Toyota to make its virtual crash test dummy freely available
16 June 2020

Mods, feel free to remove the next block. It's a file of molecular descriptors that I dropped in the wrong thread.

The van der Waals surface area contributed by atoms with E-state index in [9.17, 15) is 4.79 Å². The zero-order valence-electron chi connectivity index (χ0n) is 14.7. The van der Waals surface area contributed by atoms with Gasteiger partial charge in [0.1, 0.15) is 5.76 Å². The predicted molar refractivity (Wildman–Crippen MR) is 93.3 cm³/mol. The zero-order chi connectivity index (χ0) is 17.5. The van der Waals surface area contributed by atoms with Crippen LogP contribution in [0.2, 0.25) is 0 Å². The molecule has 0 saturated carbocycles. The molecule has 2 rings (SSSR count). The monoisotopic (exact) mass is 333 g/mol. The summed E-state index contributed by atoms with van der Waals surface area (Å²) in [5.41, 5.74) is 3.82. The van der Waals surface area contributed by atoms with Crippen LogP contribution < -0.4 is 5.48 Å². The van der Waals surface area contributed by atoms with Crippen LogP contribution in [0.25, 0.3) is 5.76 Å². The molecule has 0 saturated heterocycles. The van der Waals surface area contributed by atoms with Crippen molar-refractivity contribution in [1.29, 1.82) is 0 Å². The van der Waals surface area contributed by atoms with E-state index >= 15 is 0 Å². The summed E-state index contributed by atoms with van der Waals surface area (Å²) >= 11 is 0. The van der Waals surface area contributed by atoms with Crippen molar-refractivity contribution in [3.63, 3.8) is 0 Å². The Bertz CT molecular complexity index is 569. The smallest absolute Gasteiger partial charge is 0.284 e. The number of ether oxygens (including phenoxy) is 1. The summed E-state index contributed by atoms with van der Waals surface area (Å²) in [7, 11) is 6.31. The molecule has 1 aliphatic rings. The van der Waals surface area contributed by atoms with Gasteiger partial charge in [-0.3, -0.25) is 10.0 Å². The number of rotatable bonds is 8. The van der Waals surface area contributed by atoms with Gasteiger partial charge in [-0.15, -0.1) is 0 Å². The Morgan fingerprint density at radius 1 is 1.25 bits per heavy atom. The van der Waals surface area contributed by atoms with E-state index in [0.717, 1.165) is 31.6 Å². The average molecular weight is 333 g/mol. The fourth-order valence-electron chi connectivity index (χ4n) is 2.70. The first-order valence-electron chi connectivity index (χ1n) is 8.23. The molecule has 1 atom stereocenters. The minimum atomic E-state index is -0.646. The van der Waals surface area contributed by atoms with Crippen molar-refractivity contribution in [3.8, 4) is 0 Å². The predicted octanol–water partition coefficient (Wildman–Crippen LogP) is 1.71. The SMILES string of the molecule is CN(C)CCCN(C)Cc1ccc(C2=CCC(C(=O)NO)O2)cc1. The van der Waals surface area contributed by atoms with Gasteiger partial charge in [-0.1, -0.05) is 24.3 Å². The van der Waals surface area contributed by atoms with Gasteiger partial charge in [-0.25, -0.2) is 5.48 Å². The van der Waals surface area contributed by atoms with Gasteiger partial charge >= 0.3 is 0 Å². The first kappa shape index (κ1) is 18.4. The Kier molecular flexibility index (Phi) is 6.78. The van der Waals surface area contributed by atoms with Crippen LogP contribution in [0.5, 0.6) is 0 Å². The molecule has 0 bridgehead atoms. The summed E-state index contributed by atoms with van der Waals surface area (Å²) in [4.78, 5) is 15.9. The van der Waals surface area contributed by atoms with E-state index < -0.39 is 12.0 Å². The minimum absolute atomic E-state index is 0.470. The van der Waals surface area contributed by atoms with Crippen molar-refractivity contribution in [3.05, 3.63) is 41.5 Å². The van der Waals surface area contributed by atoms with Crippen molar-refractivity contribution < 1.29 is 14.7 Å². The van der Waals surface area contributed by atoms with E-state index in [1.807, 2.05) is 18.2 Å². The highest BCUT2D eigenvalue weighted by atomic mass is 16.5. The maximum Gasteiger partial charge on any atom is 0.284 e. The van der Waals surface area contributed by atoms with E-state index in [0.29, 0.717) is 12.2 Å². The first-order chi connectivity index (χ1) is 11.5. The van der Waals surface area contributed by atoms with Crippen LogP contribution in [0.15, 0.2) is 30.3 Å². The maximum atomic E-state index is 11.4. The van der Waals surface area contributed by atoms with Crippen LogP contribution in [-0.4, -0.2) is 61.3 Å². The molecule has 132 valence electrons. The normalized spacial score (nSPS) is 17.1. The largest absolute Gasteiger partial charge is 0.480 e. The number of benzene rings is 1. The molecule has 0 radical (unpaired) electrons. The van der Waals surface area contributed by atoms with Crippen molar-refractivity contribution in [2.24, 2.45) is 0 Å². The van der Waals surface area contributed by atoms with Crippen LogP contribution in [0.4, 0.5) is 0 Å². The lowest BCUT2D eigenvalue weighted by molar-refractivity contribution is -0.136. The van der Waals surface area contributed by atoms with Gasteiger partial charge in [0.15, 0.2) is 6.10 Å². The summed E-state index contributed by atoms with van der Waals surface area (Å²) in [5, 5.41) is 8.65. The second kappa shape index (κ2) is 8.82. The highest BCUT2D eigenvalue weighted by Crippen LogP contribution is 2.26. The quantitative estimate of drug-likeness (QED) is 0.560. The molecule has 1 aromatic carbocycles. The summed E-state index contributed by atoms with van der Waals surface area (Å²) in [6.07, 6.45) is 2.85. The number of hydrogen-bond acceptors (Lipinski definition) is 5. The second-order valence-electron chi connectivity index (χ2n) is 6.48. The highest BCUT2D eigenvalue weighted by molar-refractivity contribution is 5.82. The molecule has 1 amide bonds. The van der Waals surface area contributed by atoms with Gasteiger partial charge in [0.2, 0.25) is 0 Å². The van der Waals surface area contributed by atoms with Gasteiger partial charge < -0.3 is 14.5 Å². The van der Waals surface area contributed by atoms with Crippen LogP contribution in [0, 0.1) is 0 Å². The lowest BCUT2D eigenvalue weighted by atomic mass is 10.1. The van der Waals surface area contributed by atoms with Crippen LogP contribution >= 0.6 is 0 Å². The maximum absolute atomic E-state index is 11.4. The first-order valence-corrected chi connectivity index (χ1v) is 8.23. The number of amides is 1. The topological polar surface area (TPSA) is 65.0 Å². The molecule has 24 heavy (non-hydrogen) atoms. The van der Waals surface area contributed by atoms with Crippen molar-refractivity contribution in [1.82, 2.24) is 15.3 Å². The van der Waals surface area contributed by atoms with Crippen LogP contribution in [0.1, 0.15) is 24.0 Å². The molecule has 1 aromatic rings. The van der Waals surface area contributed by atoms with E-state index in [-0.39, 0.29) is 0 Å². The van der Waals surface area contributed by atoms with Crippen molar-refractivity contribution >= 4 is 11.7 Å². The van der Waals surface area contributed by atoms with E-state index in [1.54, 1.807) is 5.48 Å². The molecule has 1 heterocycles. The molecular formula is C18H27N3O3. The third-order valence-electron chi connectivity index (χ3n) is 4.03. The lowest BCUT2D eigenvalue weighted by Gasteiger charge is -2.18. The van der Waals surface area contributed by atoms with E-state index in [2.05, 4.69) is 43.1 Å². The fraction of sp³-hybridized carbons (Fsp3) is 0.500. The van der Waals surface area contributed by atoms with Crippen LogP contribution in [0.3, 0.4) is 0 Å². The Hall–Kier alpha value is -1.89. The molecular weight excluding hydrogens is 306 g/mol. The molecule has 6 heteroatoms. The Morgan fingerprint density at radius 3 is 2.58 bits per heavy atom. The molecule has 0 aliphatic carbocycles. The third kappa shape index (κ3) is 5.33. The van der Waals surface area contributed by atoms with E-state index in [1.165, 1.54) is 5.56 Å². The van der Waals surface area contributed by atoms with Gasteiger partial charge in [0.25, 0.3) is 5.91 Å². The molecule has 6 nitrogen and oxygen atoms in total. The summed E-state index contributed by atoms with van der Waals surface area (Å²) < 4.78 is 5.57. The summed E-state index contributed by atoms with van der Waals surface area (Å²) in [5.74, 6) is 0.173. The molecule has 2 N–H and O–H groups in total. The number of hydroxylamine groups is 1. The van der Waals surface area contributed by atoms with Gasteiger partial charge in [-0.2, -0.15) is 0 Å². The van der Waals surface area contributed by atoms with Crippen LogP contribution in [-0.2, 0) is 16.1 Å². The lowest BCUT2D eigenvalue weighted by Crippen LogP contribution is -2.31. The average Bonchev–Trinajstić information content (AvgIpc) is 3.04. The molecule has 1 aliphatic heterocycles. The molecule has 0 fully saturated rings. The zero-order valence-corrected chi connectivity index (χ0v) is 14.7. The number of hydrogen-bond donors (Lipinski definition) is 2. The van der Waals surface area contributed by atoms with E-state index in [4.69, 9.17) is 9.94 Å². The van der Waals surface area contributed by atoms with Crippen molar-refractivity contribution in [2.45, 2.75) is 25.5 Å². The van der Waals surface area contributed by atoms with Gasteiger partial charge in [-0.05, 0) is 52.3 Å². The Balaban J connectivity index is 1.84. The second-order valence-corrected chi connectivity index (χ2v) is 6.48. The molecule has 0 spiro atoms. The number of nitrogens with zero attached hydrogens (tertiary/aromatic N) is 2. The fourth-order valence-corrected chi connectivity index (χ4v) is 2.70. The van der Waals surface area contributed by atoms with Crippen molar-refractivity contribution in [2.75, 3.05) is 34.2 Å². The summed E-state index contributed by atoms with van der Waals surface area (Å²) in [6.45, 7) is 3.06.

16 June 2020 Toyota is making its virtual human-modelling software free to access as of 2021. The Total Human Model for Safety (THUMS) system allows for the computer simulation and analysis of injuries sustained in different types of vehicle collision. In effect, the digitalisation of the crash test dummy. In making THUMS available for mass use, Toyota is hoping to help build a safer mobility society. The Japanese manufacturer wants to influence the safer design of cars, systems and equipment in the automotive industry. The software’s usability will also benefit as further improvements are made and shared across the user base. Virtual crash test dummy Launched in 2000, THUMS was developed in cooperation with Toyota Central R&D Labs. Since then, the virtual crash test dummy software has been through six iterations. This development has seen the system utilise detailed modelling of bones in the first version and then the face, brain and internal organs in the following years. In later iterations, THUMS added different physiques, all body muscles and models for children aged three, six and 10 years. These updates allow the software to replicate the effect of an impact on the skeleton, internal organs and muscle tissue of different genders, age groups and physiques. Toyota claims that compared to the physical crash test dummies commonly used in vehicle collision tests, THUMS is capable of analysing impacts in much greater detail. This is because of the system’s precise modelling of the shape and durability of different human body types. Furthermore, Toyota highlights that a software programme allows for repeated analysis of various collision patterns. This means a potentially dramatic reduction in testing costs and development lead times. A safer society THUMS is already being used globally by more than 100 vehicle manufacturers, suppliers, academic bodies, and research organisations. It is being applied in the research and development of a variety of different safety technologies, including seat belts, airbags and vehicle structures designed to reduce the risk of pedestrian injuries. Vehicle safety assessment organisations are also considering using the software for future virtual testing. â€²Since THUMS was launched, we’ve been making improvements and working hard to better reproduce the human anatomy and expand the variations in our models’, said Seigo Kuzumaki, a fellow at advanced R&D and engineering. â€²It has become indispensable to Toyota’s efforts to develop safety technologies and vehicles. We decided to make the software freely available so that more people can use it and further improve vehicle safety across the entire automotive industry. This should help reduce traffic injuries and fatalities, creating a safer society.’ Cooperative car industry As the automotive industry continues to deal with the impact of the coronavirus (COVID-19) pandemic, the keyword among companies looks to be cooperation. Toyota has been investing in technological relationships, building up Blockchain abilities and forming a capital alliance with Suzuki. VW and Ford also recently finalised details of their collaboration, and Northvolt and Norsk Hydro too formed a joint venture to develop battery recycling capabilities. With budgets being reviewed to establish where costs can be cut, further investment in the research and development of technologies like THUMS can best be found in collaborative efforts. Now is the time when the automotive industry can realise the potential of cooperative approaches to complex and costly projects.